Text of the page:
- Does game work well for adult learners and is there a lot of adaptation required to make it relevant?
Geoff: “It’s brilliant for adult education and adult learners usually really enjoy once they get to know each other, especially if it is non-competitive. If it is competitive, not everyone will enjoy that, but it depends on the context. You can give them a challenge and see if they can do them together. It could be putting all the nouns in one pile and all the verbs in another. Doing it together gives them the opportunity to discuss and tutor each. I’ve seen it being used with solicitors learning about a new child protection law – for example, they were given a case study and they had to place it in order of how and when things could happen. I’ve even seen it being used to train doctors and how to use antibiotics for different conditions.”
- I am a drama teacher and I teach a BETC for SEN learners. What would be best use of the game for my learners?
Geoff: “This game plugs in directly to the way the human brain works. The human brain matches things, it sequences and classified things, that’s how language works. So it has got to work in your subject or syllabus, but very often you will need to go away and think about it. Once you’ve done the first four or five, it will get easier to think of more ideas. The most powerful thing you can do is to think about what you are doing next. With drama, for example, you could show different faces with emotions of sadness, anger, happiness, and so on. You could give them a play and a set of cards could show the sequence of the plot. You could put statements about characters and the students need to say if that is true or not. You mustn’t just make the game up for the sake of it – you need to think about what you are trying to achieve, what must they learn and what do they need to know by the end of the lesson – always focus the game on your objectives.”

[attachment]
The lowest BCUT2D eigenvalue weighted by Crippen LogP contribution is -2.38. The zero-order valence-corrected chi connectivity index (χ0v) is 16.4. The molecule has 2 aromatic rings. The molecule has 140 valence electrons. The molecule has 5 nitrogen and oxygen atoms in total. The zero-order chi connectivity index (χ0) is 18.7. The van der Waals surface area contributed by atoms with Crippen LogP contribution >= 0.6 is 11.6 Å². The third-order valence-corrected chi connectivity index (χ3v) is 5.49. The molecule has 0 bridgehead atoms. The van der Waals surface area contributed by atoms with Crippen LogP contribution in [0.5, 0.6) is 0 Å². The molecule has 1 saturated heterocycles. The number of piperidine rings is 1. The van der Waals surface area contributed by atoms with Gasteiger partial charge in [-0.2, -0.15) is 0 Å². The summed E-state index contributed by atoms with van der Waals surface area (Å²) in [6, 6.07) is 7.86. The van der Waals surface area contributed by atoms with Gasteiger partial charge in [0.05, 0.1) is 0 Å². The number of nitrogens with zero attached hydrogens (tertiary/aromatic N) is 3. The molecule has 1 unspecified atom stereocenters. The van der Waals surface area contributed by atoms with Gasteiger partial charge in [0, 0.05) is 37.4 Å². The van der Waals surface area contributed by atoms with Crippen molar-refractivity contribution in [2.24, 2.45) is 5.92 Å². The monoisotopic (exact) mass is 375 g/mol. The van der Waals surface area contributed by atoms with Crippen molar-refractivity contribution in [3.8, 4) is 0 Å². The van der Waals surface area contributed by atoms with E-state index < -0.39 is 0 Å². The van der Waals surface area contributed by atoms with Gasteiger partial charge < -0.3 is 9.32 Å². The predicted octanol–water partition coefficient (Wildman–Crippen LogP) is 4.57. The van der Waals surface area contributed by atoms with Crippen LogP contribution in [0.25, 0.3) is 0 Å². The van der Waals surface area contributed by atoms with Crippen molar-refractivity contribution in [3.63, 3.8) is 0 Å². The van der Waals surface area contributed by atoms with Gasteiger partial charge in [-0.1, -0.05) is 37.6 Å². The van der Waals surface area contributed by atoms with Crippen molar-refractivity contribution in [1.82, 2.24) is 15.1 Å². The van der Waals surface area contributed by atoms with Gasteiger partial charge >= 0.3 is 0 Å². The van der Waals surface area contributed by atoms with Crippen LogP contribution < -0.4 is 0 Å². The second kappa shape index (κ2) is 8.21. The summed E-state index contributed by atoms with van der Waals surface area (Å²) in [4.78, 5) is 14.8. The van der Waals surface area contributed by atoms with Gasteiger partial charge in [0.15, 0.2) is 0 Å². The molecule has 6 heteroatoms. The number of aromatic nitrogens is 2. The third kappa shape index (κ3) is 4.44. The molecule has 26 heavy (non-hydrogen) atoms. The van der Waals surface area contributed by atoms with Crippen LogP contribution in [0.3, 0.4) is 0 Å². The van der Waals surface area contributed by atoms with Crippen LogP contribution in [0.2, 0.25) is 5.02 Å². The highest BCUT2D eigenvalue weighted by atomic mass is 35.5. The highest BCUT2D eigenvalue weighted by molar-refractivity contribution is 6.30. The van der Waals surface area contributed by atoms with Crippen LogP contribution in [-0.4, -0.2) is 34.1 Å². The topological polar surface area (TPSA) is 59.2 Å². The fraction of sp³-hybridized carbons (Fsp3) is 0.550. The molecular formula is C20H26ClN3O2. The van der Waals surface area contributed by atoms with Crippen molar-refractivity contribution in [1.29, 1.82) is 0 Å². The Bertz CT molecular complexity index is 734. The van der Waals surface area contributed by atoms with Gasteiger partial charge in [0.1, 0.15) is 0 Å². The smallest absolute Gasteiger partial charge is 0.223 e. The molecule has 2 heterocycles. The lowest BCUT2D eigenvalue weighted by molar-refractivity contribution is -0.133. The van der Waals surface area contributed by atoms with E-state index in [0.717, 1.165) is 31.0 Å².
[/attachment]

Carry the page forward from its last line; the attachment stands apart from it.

- What other games would work for learners with SEN?
Geoff: “You may be teaching learners domestic skills, so you could take photos of one of the learners making a cup of tea, cut them off into cards, shuffle them and then saying here is the ‘making of tea’ cards. Get into pairs and put them into order of how to do it in order to make the cup of tea. If the students can’t read there are lots of image-based sequences like this that you can do for various skills.”